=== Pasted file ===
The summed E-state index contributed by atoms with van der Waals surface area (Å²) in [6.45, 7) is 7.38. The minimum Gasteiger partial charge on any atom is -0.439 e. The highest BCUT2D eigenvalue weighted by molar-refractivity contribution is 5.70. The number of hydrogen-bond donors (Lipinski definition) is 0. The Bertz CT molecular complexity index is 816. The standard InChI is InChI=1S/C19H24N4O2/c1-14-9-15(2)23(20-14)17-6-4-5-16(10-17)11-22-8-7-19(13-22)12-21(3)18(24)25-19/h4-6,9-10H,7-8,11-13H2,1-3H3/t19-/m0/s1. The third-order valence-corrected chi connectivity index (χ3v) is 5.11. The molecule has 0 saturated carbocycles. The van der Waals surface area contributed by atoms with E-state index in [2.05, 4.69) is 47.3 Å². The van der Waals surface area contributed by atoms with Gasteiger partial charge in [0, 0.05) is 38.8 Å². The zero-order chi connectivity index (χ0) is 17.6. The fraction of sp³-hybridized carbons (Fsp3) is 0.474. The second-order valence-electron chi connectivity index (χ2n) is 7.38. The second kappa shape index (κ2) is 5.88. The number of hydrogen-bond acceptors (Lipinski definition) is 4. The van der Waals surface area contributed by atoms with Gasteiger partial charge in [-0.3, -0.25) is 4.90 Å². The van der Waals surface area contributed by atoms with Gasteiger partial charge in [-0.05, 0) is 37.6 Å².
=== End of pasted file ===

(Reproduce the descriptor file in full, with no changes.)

The summed E-state index contributed by atoms with van der Waals surface area (Å²) in [6.45, 7) is 7.38. The minimum Gasteiger partial charge on any atom is -0.439 e. The highest BCUT2D eigenvalue weighted by molar-refractivity contribution is 5.70. The number of hydrogen-bond donors (Lipinski definition) is 0. The Bertz CT molecular complexity index is 816. The standard InChI is InChI=1S/C19H24N4O2/c1-14-9-15(2)23(20-14)17-6-4-5-16(10-17)11-22-8-7-19(13-22)12-21(3)18(24)25-19/h4-6,9-10H,7-8,11-13H2,1-3H3/t19-/m0/s1. The third-order valence-corrected chi connectivity index (χ3v) is 5.11. The molecule has 0 saturated carbocycles. The van der Waals surface area contributed by atoms with E-state index in [2.05, 4.69) is 47.3 Å². The van der Waals surface area contributed by atoms with Gasteiger partial charge in [0, 0.05) is 38.8 Å². The zero-order chi connectivity index (χ0) is 17.6. The fraction of sp³-hybridized carbons (Fsp3) is 0.474. The second-order valence-electron chi connectivity index (χ2n) is 7.38. The second kappa shape index (κ2) is 5.88. The number of hydrogen-bond acceptors (Lipinski definition) is 4. The van der Waals surface area contributed by atoms with Gasteiger partial charge in [-0.3, -0.25) is 4.90 Å². The van der Waals surface area contributed by atoms with Gasteiger partial charge in [-0.05, 0) is 37.6 Å².